(photo credit: REUTERS)
Researchers at the Technion- Israel Institute of Technology’s Rappaport Faculty of Medicine have discovered two cancer-suppressing proteins that could hold one key to control cancer cell growth and development. Their “significant discovery” was conducted in the lab of 2004 Nobel Prize co-winner Prof. Aaron Ciechanover and just published in the most-recent edition of the prestigious journal Cell.
Ciechanover, who is the president of the Israel Cancer Society, stressed on Sunday that “many more years are required to establish the research and gain a solid understanding of the mechanisms behind the suppression of the tumors. The development of a drug based on this discovery is a possibility, although not a certainty, and the road to such a drug is long and far from simple.”
The team was led by research associate Dr. Yelena Kravtsova- Ivantsiv, and included additional research students and colleagues, as well as physicians from the Rambam, Carmel and Hadassah University Medical Centers who are studying tumors and their treatment.
The previously undiscovered proteins were found during ongoing research on the ubiquitin system, an important and vital pathway in the life of the cell responsible for the degradation of defective proteins that could damage the cell if not removed. The ubiquitin system tags these proteins and sends them for destruction in the cellular complex known as the proteasome.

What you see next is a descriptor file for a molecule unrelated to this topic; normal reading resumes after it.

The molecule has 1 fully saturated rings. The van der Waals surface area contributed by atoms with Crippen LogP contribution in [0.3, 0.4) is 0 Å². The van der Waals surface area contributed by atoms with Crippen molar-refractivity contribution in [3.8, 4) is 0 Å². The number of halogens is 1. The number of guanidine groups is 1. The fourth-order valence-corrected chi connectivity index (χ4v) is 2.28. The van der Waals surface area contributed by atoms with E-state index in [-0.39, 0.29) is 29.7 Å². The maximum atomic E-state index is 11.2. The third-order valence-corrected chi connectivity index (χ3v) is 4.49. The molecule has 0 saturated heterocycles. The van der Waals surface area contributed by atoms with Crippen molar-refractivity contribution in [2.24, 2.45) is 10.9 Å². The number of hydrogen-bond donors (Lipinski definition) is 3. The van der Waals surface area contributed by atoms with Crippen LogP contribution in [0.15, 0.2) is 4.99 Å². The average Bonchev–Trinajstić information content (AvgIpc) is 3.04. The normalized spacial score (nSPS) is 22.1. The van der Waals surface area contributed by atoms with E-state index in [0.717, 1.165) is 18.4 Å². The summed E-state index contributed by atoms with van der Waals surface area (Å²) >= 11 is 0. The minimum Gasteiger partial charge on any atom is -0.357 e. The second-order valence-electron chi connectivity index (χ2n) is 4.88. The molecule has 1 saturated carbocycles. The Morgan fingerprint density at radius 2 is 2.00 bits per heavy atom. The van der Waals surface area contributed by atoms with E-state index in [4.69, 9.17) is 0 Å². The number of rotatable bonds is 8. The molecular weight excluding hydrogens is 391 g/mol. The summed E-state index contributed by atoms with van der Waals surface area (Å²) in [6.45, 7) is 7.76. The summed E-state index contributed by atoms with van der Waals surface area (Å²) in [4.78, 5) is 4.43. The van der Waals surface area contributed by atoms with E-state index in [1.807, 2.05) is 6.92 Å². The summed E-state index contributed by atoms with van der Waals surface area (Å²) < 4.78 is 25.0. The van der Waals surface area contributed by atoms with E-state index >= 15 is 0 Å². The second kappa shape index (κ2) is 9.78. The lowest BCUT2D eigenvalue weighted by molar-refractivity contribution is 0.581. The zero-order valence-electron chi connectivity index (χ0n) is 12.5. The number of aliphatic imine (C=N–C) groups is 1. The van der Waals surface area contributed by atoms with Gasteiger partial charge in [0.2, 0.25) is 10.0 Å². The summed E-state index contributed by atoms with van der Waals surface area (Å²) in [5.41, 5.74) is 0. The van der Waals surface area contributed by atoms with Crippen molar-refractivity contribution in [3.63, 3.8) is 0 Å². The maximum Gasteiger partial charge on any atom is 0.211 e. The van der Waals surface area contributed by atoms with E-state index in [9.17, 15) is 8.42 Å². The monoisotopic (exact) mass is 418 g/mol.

Usually, the proteins that reach the proteasome are completely broken down, but there are some exceptions – and the current line of research examined p105, a long precursor of a key regulator in the cell called NF-êB. It turns out that p105 can be broken down completely in certain cases following its tagging by ubiquitin, but in other cases it is only cut and shortened and becomes a protein called p50.
NF-êB has been identified as a link between inflammation and cancer. The hypothesis of the connection between inflammatory processes and cancer was first suggested in 1863 by German pathologist Rudolph Virchow, and it has been confirmed over the years in a long series of studies.
Ever since the discovery nearly three decades ago of NF-êB, numerous articles have been published linking it to malignant transformation. It is involved in tumors of various organs (prostate, breast, lung, head and neck, large intestine, brain, etc.) in several parallel ways, including inhibition of apoptosis (programmed cell death) normally eliminates transformed cells; acceleration of uncontrolled division of cancer cells; formation of new blood vessels (angiogenesis), which are vital to tumor growth.
As noted, the precursor p105 is “handled” by the ubiquitin system in one of two parallel and equally prevalent ways. It is either destroyed completely or shortened and transformed to p50. The current research deciphers the decision-making mechanism that determines which process will be applied to the protein. When a ubiquitin system component called KPC1 is involved in the process and attaches ubiquitin to p105, the protein is shortened to become p50. When ubiquitination is mediated by another component of the system (and without KPC1), p105 is degraded.
The decision between these two options has significant implications on the cell, as the presence of high levels of KPC1 (which generates p50) and p50 (the product of the process) – with the accompanying disruption of the normal ratios between the processes – suppresses the malignant growth and apparently protects the healthy tissue.
The current research was conducted on models of human tumors grown in mice, as well as on samples of human tumors, and a strong connection was discovered between the suppression of malignancy and the level of the two proteins, clearly indicating that the increased presence of KPC1 and/or p50 in the tissue can protect it from cancerous tumors.